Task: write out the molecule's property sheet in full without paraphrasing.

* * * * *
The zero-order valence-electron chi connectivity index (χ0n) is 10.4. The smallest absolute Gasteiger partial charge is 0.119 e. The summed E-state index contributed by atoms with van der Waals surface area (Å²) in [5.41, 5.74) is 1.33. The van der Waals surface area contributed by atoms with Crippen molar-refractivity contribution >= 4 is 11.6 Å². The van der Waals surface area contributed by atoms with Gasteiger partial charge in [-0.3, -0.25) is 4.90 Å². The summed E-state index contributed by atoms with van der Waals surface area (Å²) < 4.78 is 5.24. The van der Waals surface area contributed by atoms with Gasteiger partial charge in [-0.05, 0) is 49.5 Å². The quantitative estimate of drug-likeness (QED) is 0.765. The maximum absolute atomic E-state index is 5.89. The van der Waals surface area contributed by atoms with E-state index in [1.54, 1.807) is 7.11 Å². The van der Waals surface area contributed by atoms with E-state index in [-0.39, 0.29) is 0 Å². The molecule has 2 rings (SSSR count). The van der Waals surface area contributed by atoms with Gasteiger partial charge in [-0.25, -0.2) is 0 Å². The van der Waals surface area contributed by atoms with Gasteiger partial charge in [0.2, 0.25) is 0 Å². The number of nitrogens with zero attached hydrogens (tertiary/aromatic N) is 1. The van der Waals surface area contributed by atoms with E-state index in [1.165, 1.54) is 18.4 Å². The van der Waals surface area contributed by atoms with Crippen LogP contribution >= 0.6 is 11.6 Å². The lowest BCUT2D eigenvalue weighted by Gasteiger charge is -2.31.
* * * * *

The zero-order valence-electron chi connectivity index (χ0n) is 10.4. The smallest absolute Gasteiger partial charge is 0.119 e. The summed E-state index contributed by atoms with van der Waals surface area (Å²) in [5.41, 5.74) is 1.33. The van der Waals surface area contributed by atoms with Crippen molar-refractivity contribution >= 4 is 11.6 Å². The van der Waals surface area contributed by atoms with Gasteiger partial charge in [-0.3, -0.25) is 4.90 Å². The summed E-state index contributed by atoms with van der Waals surface area (Å²) < 4.78 is 5.24. The van der Waals surface area contributed by atoms with Gasteiger partial charge in [-0.05, 0) is 49.5 Å². The quantitative estimate of drug-likeness (QED) is 0.765. The maximum absolute atomic E-state index is 5.89. The van der Waals surface area contributed by atoms with E-state index in [1.54, 1.807) is 7.11 Å². The van der Waals surface area contributed by atoms with E-state index in [-0.39, 0.29) is 0 Å². The molecule has 2 rings (SSSR count). The van der Waals surface area contributed by atoms with Gasteiger partial charge in [-0.25, -0.2) is 0 Å². The van der Waals surface area contributed by atoms with Gasteiger partial charge in [0.2, 0.25) is 0 Å². The number of nitrogens with zero attached hydrogens (tertiary/aromatic N) is 1. The van der Waals surface area contributed by atoms with E-state index in [1.165, 1.54) is 18.4 Å². The van der Waals surface area contributed by atoms with Crippen LogP contribution >= 0.6 is 11.6 Å². The lowest BCUT2D eigenvalue weighted by Gasteiger charge is -2.31.